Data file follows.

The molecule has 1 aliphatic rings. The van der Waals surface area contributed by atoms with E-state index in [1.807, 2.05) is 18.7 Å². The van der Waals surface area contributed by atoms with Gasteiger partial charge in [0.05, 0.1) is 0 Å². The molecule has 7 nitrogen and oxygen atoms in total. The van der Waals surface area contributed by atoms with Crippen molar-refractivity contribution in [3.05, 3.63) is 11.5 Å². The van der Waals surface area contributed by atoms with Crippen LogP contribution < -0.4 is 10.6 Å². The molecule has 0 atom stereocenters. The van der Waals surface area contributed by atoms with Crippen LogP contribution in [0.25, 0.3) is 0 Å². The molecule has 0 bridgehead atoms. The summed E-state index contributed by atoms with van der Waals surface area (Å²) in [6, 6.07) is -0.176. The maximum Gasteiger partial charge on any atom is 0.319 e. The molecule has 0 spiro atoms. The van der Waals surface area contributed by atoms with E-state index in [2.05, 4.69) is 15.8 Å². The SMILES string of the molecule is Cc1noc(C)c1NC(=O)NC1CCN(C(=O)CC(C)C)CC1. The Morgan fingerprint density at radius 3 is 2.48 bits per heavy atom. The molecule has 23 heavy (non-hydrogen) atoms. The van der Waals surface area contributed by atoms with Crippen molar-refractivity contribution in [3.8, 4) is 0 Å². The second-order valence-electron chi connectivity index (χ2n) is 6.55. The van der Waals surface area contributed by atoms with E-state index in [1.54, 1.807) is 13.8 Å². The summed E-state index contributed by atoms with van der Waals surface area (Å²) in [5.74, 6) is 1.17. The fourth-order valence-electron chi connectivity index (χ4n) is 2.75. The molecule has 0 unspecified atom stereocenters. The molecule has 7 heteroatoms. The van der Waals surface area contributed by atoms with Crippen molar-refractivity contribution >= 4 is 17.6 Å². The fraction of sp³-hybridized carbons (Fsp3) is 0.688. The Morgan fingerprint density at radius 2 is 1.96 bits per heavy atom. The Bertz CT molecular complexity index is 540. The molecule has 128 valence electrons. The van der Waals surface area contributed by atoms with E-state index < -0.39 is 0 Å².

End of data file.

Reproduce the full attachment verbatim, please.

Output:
The molecule has 1 aliphatic rings. The van der Waals surface area contributed by atoms with E-state index in [1.807, 2.05) is 18.7 Å². The van der Waals surface area contributed by atoms with Gasteiger partial charge in [0.05, 0.1) is 0 Å². The molecule has 7 nitrogen and oxygen atoms in total. The van der Waals surface area contributed by atoms with Crippen molar-refractivity contribution in [3.05, 3.63) is 11.5 Å². The van der Waals surface area contributed by atoms with Crippen LogP contribution < -0.4 is 10.6 Å². The molecule has 0 atom stereocenters. The van der Waals surface area contributed by atoms with Crippen LogP contribution in [0.25, 0.3) is 0 Å². The molecule has 0 bridgehead atoms. The summed E-state index contributed by atoms with van der Waals surface area (Å²) in [6, 6.07) is -0.176. The maximum Gasteiger partial charge on any atom is 0.319 e. The molecule has 0 spiro atoms. The van der Waals surface area contributed by atoms with E-state index in [2.05, 4.69) is 15.8 Å². The SMILES string of the molecule is Cc1noc(C)c1NC(=O)NC1CCN(C(=O)CC(C)C)CC1. The Morgan fingerprint density at radius 3 is 2.48 bits per heavy atom. The molecule has 23 heavy (non-hydrogen) atoms. The van der Waals surface area contributed by atoms with Crippen molar-refractivity contribution in [3.8, 4) is 0 Å². The second-order valence-electron chi connectivity index (χ2n) is 6.55. The van der Waals surface area contributed by atoms with E-state index in [1.54, 1.807) is 13.8 Å². The summed E-state index contributed by atoms with van der Waals surface area (Å²) in [5.74, 6) is 1.17. The fourth-order valence-electron chi connectivity index (χ4n) is 2.75. The molecule has 0 unspecified atom stereocenters. The molecule has 7 heteroatoms. The van der Waals surface area contributed by atoms with Crippen molar-refractivity contribution >= 4 is 17.6 Å². The fraction of sp³-hybridized carbons (Fsp3) is 0.688. The Morgan fingerprint density at radius 2 is 1.96 bits per heavy atom. The Bertz CT molecular complexity index is 540. The molecule has 128 valence electrons. The van der Waals surface area contributed by atoms with E-state index < -0.39 is 0 Å².